Designers are weird. Fashion is weird. Models strapped to other models walking down a catwalk is weird (search Rick Owens catwalk), but thats the industry for you. Fashion can be actually quite scary, but wonderfully fascinating all at the same time.
However, admits the madness some greatness has come from the bizarre world of fashion. For some it can change your mood, change history and peoples perceptions. Who’d have thought women would be galavanting around in suits and trainers when back in the day dresses and skirts were the done thing and the idea of a matching suit and clean white trainers would be absolutely monstrous. Fashion can shape who you are and who you want to be. It may sound ridiculously stupid to some, but when I’m wearing something I love I feel like I can take on anything and anyone. Not much else does that for me.
So, amongst many others I’m very excited for next year, as we see British Vogue celebrate 100 years of style. It has been in publication since autumn of 1916 and has dominated the shelves ever since. It’s the go to place to find out everything to do with fashion and is basically THE fashion bible. British Vogue today’s current editor-in-chief is Alexandra Shulman, who took over in 1992. She has gained more than a million readers and is known for her attempt to change the face of fashion, by pushing designers to stop using ‘size zero’ models to promote their label.
Next year will not only see the big 100 but the BBC2 documentary will be aired to celebrate it and I am SO EXCITED. The series will go behind-the-scenes at Vogue, both in the office and on location. It will capture the editors as they attend the international fashion weeks and will also explore the processes and people behind the decisions that go in to the making of each issue. That will mean nothing to some people, but I am really counting down the days.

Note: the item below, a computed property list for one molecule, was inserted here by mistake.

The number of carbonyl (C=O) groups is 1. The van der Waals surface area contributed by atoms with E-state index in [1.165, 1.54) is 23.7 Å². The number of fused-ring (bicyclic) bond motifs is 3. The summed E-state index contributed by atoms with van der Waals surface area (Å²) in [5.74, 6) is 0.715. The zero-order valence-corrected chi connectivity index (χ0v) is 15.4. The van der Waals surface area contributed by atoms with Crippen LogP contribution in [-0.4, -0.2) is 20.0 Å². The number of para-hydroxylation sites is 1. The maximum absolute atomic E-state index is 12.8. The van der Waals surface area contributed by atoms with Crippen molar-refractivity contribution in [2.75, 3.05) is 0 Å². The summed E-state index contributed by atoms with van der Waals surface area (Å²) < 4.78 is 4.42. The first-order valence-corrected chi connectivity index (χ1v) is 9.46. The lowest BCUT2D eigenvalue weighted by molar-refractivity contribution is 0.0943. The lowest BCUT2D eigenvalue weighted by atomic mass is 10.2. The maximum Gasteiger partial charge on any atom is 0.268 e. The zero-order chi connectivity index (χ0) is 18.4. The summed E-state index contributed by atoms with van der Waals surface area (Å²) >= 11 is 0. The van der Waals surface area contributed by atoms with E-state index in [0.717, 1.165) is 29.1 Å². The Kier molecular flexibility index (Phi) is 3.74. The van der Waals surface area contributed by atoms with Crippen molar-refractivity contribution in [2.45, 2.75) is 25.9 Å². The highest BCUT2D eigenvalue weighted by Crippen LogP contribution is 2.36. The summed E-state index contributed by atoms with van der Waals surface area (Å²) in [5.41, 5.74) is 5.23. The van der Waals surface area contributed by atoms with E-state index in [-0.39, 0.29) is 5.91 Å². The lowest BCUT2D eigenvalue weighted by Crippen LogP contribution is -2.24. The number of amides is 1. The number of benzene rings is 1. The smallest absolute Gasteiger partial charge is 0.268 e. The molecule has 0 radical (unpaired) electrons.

This blog post may seem a bit of a ramble but I promise it does actually have a point. I thought it would be a great excuse for another blog post to look at my favourite Vogue covers from all over the globe to commemorate the big birthday. Anna Wintour has said “The best cover is always the next one, the one you haven’t seen yet.”
So, here are my favourite covers from the glorious fashion magazine house that is Vogue, enjoy.
P.s Happy bday in advance Vogue x
The ‘doe eye’ cover shot by Blumenfeld for Vogue in 1950. Jean Patchett was reduced to a flat white background with a perfect pair of red lips, a beauty spot and one eye highlighted by a single flick of eyeliner.
Vogue back in 1902, illustrated by Ethel Wright. Wright was a Victorian-era painter, who throughout her career exhibited a total of 39 works at London’s Royal Academy between 1888 and 1929. This feels to me a bit gatsby-ish (not a word I know).
Salvador Dalí. The iconic surrealist painter contributed paintings and illustrations to the magazine from the 1930s to the 1970s. Dalí is one of my favourite artists of all time, so I love this cover. This was April 1944.
This cover features a US Vogue image, borrowed in order that the British magazine can maintain the highest level of luxury while its most prized photographers are away at war. How lovely eh? December 1940.
In this memorable cover of Vogue magazine, model Lisa Fonssagrives-Penn poses in a blue and white bathing suit while sitting in a ‘V’ position, to spell out the word ‘Vogue,’ as pictured in the heading above. Horst P. Horst photographed this for the June 1, 1940, issue.
Kate Moss on French Vogue‘s Christmas/Music issue and May. She’s been transformed convincingly into David Bowie’s Ziggy Stardust,from the hair to the outfit to her anchor tattoo.
Vogue Paris October 2010 With Lara Stone shot by by Mert & Marcus. This is one of my favourite covers EVER.
Lady Gaga 2010. Her cover shoot for Vogue Hommes Japan put animal activits in a rage when she graced the cover wearing nothing but pieces of raw meat.
This light-hearted and patriotic cover was photographed by Horst P. Horst for the July 1, 1939, issue of Vogue magazine. It features the fashion model Muriel Maxwell, dressed in a white blouse, matching sunglasses, and applying red lipstick using the inside mirror of her red-and-white striped purse.
Horst P. Horst’s November 1, 1939 cover of Vogue.